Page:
Maybe at the ripe age of 26 I’ve become a cynic. Who ever thought me, dreamful, fairy-tale believer – a heart before mind soul like myself, would argue business not passion? All I’ve known is to dive in, smile first with analytical anxiety slightly behind. I’m a loose cannon in decision-making. Particularly with desire. But I guess a mid-twenties crisis is pulling me to change.
Passion is not always modern or profitable
A great article on Karl Lagerfeld recently revealed he didn’t allow himself to romantically look back on the past. He always moved forward and ensured each of his collections exciting and interesting. I wrote a piece about not relating to my millennial generation. I terribly reminisce the past and disassociate myself with modern trends and styles.
I’ve gone against the grain with my blog and discuss topics others don’t. That’s cost me dear in blog views. Articles such as 10 Autumn/Winter Beauty Tips and Must-Read Lifestyle Tips for Spring, are greater in popularity than Should Digital News and Publications be Free? People today are increasingly addicted to advice which has replaced journal style blogging.
Before running to passion, consider your target audience. Is there proof what you want to achieve is possible? Are you moving with the times; are you aware of technology advancements and how they affect your vision? Reading Simple Tips Smart Ideas has encouraged me to stop solely focusing on creativity. It’s better to take my talent and see how it applies to my industry’s market. Sometimes you have to adapt and twist what you originally wanted in order to achieve.
Following your passion can make you less successful
Published last year, a CNBC article looks at a study by Stanford researchers who found “focusing on following a single passion made people less likely to consider new potential areas of interest.” The advice ‘follow your passion’ additionally makes people assume passion is easy. Solely concentrating on one thing alone arguably disrupts growth and may prevent you from gaining significant expertise.
Initially in my writing career, I decided to purely produce content for magazines. After a brand contacted me regarding blog writing, I opened myself up to copywriting which has been more lucrative and given me vast opportunity. Never would I have interviewed at The Ritz Hotel or with a famous Italian CEO if I had stuck to my beginning ideas.
Not everyone is good at what they love
I for example adore singing. I listen to music whenever able, but I’m not going to audition for the X Factor. Painting, cooking, dancing and photography fascinate me – not enough however to pursue them as a career. I think when choosing an ideal profession, you have to first opt for business not passion. How much can you improve in a precise area and how would you then compete against competitors?
As Factor This says, focus on developing marketable skills you’re truly good at. That doesn’t mean to necessarily stick to something you don’t enjoy. It’s about finding balance and being honest with yourself regarding resources, time and effort. So, if I thought about being a painter, I’d have to calculate a substantial number of hours and money to train myself to the skill set of current artists. If I thought about dancing, I’d have to think about my age and the type of career now available.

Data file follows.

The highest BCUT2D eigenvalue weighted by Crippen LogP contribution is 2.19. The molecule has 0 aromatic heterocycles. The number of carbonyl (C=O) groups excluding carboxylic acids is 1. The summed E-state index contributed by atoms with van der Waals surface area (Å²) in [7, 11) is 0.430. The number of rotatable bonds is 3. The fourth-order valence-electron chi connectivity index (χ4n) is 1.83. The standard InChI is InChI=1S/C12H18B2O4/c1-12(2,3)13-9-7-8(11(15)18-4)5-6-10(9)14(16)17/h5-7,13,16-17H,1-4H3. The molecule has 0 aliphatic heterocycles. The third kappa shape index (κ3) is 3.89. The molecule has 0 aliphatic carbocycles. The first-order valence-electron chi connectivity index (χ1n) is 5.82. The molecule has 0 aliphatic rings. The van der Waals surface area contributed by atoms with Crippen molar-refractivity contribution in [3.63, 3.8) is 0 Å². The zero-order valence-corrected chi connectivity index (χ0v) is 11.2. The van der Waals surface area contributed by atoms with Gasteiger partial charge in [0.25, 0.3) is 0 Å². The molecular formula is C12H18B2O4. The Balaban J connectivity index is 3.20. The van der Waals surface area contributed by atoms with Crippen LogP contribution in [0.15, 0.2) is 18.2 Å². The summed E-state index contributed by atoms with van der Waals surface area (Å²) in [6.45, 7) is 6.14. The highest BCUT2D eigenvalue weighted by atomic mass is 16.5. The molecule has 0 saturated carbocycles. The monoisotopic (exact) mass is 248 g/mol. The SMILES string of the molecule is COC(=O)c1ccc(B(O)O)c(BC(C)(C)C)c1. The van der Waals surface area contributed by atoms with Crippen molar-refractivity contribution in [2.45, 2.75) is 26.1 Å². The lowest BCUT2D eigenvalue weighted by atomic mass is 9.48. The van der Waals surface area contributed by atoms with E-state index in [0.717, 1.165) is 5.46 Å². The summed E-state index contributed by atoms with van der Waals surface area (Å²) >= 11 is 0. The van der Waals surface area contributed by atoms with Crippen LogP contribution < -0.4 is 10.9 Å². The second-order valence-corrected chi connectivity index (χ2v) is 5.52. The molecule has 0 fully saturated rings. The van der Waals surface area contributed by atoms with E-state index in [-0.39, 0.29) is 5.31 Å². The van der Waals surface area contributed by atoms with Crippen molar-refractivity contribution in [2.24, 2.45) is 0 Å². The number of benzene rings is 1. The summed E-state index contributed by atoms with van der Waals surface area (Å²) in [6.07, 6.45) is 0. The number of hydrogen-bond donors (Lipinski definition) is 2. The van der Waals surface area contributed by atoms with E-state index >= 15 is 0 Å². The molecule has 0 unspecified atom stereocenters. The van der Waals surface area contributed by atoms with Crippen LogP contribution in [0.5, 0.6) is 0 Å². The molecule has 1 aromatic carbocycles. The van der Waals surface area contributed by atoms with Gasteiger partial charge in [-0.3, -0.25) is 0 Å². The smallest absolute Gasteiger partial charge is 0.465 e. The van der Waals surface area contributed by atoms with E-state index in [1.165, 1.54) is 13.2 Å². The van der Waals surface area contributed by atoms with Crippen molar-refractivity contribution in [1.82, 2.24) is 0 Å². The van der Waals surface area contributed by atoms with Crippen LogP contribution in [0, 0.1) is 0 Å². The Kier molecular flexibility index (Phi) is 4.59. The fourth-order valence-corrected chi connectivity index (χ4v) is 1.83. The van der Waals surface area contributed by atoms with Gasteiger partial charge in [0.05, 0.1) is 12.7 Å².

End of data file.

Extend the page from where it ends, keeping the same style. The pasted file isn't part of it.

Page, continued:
Passion is overly romanticised
When people imagine following their passions, they tend to conjure images of freedom. There’s a beach, a welcoming cottage or an apartment in NY. Everything looks magical. Usually people associate passion with the actual lifestyle they want to live and not the job itself. A Forbes piece written by Michal Bohanes suggests “develop a passion, don’t follow it”.
Be careful placing too many whimsical notions to a passion. It takes plenty of hours and dedication. They’ll be times when you’re failing and wish to give up; times when you almost hate what you signed up for and moments of despair leading you to browse for something else. It’s one thing finding hours to casually unwind with a hobby, quite another when you need a pay-check and have to agree to work that’s within your passion to keep your main goal alive.
Business not passion – resource over plans
Money and enthusiasm combined are a stronger power than passion alone. Chatting to my friend the other day, I asked her what topics are interesting for an article. She began to discuss the difficulty in bettering yourself. How expensive it is to take courses, classes and gain skills. A journalism course I’m interested in exceeds £4,000 in costs.
People are quick to mention famous cases like Steve Jobs and Walt Disney – icons who didn’t give up despite rejections and several obstacles. What’s said for the people who have tried to emulate them and endlessly failed? For every Madonna turning up to Hollywood with a couple of notes and a bag full of essentials, thousands of others have remained in LA without her success. I believe in big dreams and wild ambitions.
I also believe in some sensibility. Isn’t it wiser to follow primarily what you’re capable of? Save up before you put yourself out there? Having the mindset business not passion can help you logically plan and potentially achieve your actual passions quicker.
How do you feel about following business not passion?